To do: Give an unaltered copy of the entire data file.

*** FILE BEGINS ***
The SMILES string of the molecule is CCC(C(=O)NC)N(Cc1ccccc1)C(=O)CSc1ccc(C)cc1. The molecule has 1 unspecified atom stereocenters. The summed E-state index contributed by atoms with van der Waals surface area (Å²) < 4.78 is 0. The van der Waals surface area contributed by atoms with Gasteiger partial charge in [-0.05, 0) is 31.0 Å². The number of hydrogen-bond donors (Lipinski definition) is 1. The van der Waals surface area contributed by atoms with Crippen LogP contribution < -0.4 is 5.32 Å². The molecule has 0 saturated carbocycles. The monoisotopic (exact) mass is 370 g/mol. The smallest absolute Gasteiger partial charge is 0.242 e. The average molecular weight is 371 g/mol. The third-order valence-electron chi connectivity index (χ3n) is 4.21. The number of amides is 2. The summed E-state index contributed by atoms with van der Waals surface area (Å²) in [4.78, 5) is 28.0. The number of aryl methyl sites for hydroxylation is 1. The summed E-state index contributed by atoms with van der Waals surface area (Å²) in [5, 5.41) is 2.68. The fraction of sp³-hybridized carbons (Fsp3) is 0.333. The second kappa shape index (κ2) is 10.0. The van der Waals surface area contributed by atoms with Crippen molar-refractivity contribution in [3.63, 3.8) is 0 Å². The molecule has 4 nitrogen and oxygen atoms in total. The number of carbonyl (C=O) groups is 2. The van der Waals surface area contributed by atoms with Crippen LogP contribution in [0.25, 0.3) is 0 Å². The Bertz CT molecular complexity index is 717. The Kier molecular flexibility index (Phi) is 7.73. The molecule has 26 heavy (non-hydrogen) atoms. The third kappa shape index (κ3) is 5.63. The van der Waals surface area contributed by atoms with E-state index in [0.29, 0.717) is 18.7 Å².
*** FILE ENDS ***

The SMILES string of the molecule is CCC(C(=O)NC)N(Cc1ccccc1)C(=O)CSc1ccc(C)cc1. The molecule has 1 unspecified atom stereocenters. The summed E-state index contributed by atoms with van der Waals surface area (Å²) < 4.78 is 0. The van der Waals surface area contributed by atoms with Gasteiger partial charge in [-0.05, 0) is 31.0 Å². The number of hydrogen-bond donors (Lipinski definition) is 1. The van der Waals surface area contributed by atoms with Crippen LogP contribution < -0.4 is 5.32 Å². The molecule has 0 saturated carbocycles. The monoisotopic (exact) mass is 370 g/mol. The smallest absolute Gasteiger partial charge is 0.242 e. The average molecular weight is 371 g/mol. The third-order valence-electron chi connectivity index (χ3n) is 4.21. The number of amides is 2. The summed E-state index contributed by atoms with van der Waals surface area (Å²) in [4.78, 5) is 28.0. The number of aryl methyl sites for hydroxylation is 1. The summed E-state index contributed by atoms with van der Waals surface area (Å²) in [5, 5.41) is 2.68. The fraction of sp³-hybridized carbons (Fsp3) is 0.333. The second kappa shape index (κ2) is 10.0. The van der Waals surface area contributed by atoms with Crippen molar-refractivity contribution in [3.63, 3.8) is 0 Å². The molecule has 4 nitrogen and oxygen atoms in total. The number of carbonyl (C=O) groups is 2. The van der Waals surface area contributed by atoms with Crippen LogP contribution in [0.25, 0.3) is 0 Å². The Bertz CT molecular complexity index is 717. The Kier molecular flexibility index (Phi) is 7.73. The molecule has 26 heavy (non-hydrogen) atoms. The third kappa shape index (κ3) is 5.63. The van der Waals surface area contributed by atoms with E-state index in [0.29, 0.717) is 18.7 Å².